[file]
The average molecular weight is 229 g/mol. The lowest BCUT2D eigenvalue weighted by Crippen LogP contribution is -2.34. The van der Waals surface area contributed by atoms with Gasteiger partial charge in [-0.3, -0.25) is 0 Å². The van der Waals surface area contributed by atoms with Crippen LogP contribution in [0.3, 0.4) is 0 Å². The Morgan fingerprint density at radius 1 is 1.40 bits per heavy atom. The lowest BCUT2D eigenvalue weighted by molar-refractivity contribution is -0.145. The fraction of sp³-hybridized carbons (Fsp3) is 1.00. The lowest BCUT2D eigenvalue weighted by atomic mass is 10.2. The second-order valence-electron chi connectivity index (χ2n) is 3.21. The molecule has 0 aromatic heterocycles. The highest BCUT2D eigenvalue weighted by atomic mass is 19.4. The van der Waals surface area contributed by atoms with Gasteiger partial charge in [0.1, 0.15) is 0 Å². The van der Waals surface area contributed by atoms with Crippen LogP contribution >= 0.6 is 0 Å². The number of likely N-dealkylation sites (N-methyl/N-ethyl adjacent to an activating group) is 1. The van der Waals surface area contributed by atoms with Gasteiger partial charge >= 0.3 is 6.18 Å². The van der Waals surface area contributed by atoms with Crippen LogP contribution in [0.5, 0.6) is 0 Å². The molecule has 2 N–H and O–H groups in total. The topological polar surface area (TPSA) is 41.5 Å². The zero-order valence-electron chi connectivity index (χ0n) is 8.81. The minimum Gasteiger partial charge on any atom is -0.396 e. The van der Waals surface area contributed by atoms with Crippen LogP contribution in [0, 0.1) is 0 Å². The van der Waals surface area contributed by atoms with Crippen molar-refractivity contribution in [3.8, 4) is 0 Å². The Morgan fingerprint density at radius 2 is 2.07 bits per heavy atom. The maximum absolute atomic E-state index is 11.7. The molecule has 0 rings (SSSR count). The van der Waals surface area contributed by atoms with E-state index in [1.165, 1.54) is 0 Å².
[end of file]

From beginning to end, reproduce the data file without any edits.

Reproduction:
The average molecular weight is 229 g/mol. The lowest BCUT2D eigenvalue weighted by Crippen LogP contribution is -2.34. The van der Waals surface area contributed by atoms with Gasteiger partial charge in [-0.3, -0.25) is 0 Å². The van der Waals surface area contributed by atoms with Crippen LogP contribution in [0.3, 0.4) is 0 Å². The Morgan fingerprint density at radius 1 is 1.40 bits per heavy atom. The lowest BCUT2D eigenvalue weighted by molar-refractivity contribution is -0.145. The fraction of sp³-hybridized carbons (Fsp3) is 1.00. The lowest BCUT2D eigenvalue weighted by atomic mass is 10.2. The second-order valence-electron chi connectivity index (χ2n) is 3.21. The molecule has 0 aromatic heterocycles. The highest BCUT2D eigenvalue weighted by atomic mass is 19.4. The van der Waals surface area contributed by atoms with Gasteiger partial charge in [0.1, 0.15) is 0 Å². The van der Waals surface area contributed by atoms with Crippen LogP contribution >= 0.6 is 0 Å². The number of likely N-dealkylation sites (N-methyl/N-ethyl adjacent to an activating group) is 1. The van der Waals surface area contributed by atoms with Gasteiger partial charge >= 0.3 is 6.18 Å². The van der Waals surface area contributed by atoms with Crippen LogP contribution in [0.5, 0.6) is 0 Å². The molecule has 2 N–H and O–H groups in total. The topological polar surface area (TPSA) is 41.5 Å². The zero-order valence-electron chi connectivity index (χ0n) is 8.81. The minimum Gasteiger partial charge on any atom is -0.396 e. The van der Waals surface area contributed by atoms with Crippen LogP contribution in [0, 0.1) is 0 Å². The van der Waals surface area contributed by atoms with Crippen molar-refractivity contribution in [3.8, 4) is 0 Å². The Morgan fingerprint density at radius 2 is 2.07 bits per heavy atom. The maximum absolute atomic E-state index is 11.7. The molecule has 0 rings (SSSR count). The van der Waals surface area contributed by atoms with E-state index in [1.165, 1.54) is 0 Å².